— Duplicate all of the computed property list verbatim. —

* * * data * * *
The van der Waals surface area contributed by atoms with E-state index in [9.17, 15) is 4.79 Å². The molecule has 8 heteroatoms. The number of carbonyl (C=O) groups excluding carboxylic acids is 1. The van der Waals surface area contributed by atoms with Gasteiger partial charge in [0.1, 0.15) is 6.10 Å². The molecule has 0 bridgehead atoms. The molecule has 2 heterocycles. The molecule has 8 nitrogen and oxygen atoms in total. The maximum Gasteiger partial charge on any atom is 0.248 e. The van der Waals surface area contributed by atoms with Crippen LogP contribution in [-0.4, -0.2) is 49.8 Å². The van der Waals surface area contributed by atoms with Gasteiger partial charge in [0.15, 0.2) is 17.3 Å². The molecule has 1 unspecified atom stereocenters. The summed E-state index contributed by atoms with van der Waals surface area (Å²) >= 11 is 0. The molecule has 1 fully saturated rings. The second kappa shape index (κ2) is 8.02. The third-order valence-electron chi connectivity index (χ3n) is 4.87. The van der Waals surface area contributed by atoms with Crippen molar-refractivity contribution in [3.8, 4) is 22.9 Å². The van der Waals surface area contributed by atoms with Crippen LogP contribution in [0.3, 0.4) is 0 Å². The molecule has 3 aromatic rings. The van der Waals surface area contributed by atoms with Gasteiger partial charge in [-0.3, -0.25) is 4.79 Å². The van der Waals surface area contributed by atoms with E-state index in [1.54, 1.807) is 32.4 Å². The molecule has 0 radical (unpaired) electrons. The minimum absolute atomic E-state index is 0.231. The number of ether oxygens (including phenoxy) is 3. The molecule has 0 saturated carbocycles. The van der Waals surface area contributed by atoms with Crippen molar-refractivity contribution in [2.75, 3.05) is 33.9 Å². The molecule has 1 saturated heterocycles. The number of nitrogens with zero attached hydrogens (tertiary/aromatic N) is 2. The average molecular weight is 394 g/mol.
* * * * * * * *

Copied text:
The van der Waals surface area contributed by atoms with E-state index in [9.17, 15) is 4.79 Å². The molecule has 8 heteroatoms. The number of carbonyl (C=O) groups excluding carboxylic acids is 1. The van der Waals surface area contributed by atoms with Gasteiger partial charge in [0.1, 0.15) is 6.10 Å². The molecule has 0 bridgehead atoms. The molecule has 2 heterocycles. The molecule has 8 nitrogen and oxygen atoms in total. The maximum Gasteiger partial charge on any atom is 0.248 e. The van der Waals surface area contributed by atoms with Crippen LogP contribution in [-0.4, -0.2) is 49.8 Å². The van der Waals surface area contributed by atoms with Gasteiger partial charge in [0.15, 0.2) is 17.3 Å². The molecule has 1 unspecified atom stereocenters. The summed E-state index contributed by atoms with van der Waals surface area (Å²) >= 11 is 0. The molecule has 1 fully saturated rings. The second kappa shape index (κ2) is 8.02. The third-order valence-electron chi connectivity index (χ3n) is 4.87. The van der Waals surface area contributed by atoms with Crippen molar-refractivity contribution in [3.8, 4) is 22.9 Å². The van der Waals surface area contributed by atoms with Crippen LogP contribution in [0.3, 0.4) is 0 Å². The molecule has 3 aromatic rings. The van der Waals surface area contributed by atoms with Gasteiger partial charge in [-0.3, -0.25) is 4.79 Å². The van der Waals surface area contributed by atoms with E-state index in [1.54, 1.807) is 32.4 Å². The molecule has 0 radical (unpaired) electrons. The minimum absolute atomic E-state index is 0.231. The number of ether oxygens (including phenoxy) is 3. The molecule has 0 saturated carbocycles. The van der Waals surface area contributed by atoms with Crippen molar-refractivity contribution in [2.75, 3.05) is 33.9 Å². The molecule has 1 saturated heterocycles. The number of nitrogens with zero attached hydrogens (tertiary/aromatic N) is 2. The average molecular weight is 394 g/mol.